HDR PHOTOGRAPHY LENS FILTER

The only filter we use for HDR Photography is an Neutral Density (ND) filter. An ND filter reduces the amount of light entering the lens, and this allows us to achieve effects we wouldn’t be able to shoot normally. For instance, with an ND filter we can drag the shutter when it’s too bright outside, this works especially well when you want to get a glassy water effect. This also works well when you’re in a crowded location and you don’t want the photo to look so populated, you can drag the shutter long enough so that the people walking through the scene won’t be picked up.
hdr-photography-lens-filters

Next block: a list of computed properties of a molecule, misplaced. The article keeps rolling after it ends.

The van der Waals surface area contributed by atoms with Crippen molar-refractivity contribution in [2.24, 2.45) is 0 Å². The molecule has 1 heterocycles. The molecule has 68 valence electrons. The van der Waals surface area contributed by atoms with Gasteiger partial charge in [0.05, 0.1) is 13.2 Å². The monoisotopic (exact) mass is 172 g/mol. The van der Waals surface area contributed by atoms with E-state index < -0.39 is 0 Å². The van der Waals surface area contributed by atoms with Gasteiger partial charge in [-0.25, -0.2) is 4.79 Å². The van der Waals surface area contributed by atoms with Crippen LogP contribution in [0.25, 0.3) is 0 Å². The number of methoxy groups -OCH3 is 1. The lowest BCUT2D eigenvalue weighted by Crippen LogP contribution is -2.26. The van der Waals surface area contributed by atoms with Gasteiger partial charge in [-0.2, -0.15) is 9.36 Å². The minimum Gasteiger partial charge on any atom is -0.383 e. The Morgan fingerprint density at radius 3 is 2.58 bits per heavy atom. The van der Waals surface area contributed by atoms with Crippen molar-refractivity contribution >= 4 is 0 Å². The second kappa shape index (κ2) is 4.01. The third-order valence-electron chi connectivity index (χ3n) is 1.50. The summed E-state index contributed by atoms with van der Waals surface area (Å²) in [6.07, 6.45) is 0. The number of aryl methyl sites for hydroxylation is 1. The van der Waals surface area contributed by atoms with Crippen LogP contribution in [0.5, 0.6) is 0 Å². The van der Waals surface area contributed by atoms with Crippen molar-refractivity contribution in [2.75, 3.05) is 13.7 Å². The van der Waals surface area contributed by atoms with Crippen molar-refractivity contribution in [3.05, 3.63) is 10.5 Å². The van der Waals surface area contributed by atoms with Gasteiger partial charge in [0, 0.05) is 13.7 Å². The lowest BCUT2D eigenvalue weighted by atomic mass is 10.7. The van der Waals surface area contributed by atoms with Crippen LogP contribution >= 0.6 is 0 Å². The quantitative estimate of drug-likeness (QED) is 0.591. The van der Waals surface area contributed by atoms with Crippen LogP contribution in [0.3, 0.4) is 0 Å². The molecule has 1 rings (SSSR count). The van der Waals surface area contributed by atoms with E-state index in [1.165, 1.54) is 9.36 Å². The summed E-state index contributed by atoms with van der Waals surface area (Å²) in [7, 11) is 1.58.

Just like tripods, there’s a lot of cheap ND filters out there that are no good. Putting a cheap ND filter on your lens can reduce sharpness and add color artifacts to your image. ND Filters should be completely neutral (hence the name) and that’s why we only use one brand of ND filter in our studio, the Singh-Ray ND Filter. If you don’t have the budget for a Singh-Ray ND Filter and you want to start practicing, a good budget filter would be the Polaroid ND Filter. Keep in mind that you will get color degradation with the Polaroid ND filter but at least you can try out the effect and see if it’s something worth investing in.

CHAPTER 1: INTRODUCTION TO HDR

CHAPTER 2: HDR CAMERA SETTINGS

CHAPTER 3: HDR CONSIDERATIONS

CHAPTER 4: SALTON SEA, CA

Chapter 5: PAGE, AZ

Chapter 6: MOAB, UT

Chapter 7: SALT LAKE CITY, UT

Chapter 8: SALT LAKE MOUNTAINS, UT

Chapter 9: BRYCE & ZION, UT

Chapter 10: LAS VEGAS, NV & LOS ANGELES, CA

Chapter 11: BONUS

Total Course Run Time: 13H 6M 50S

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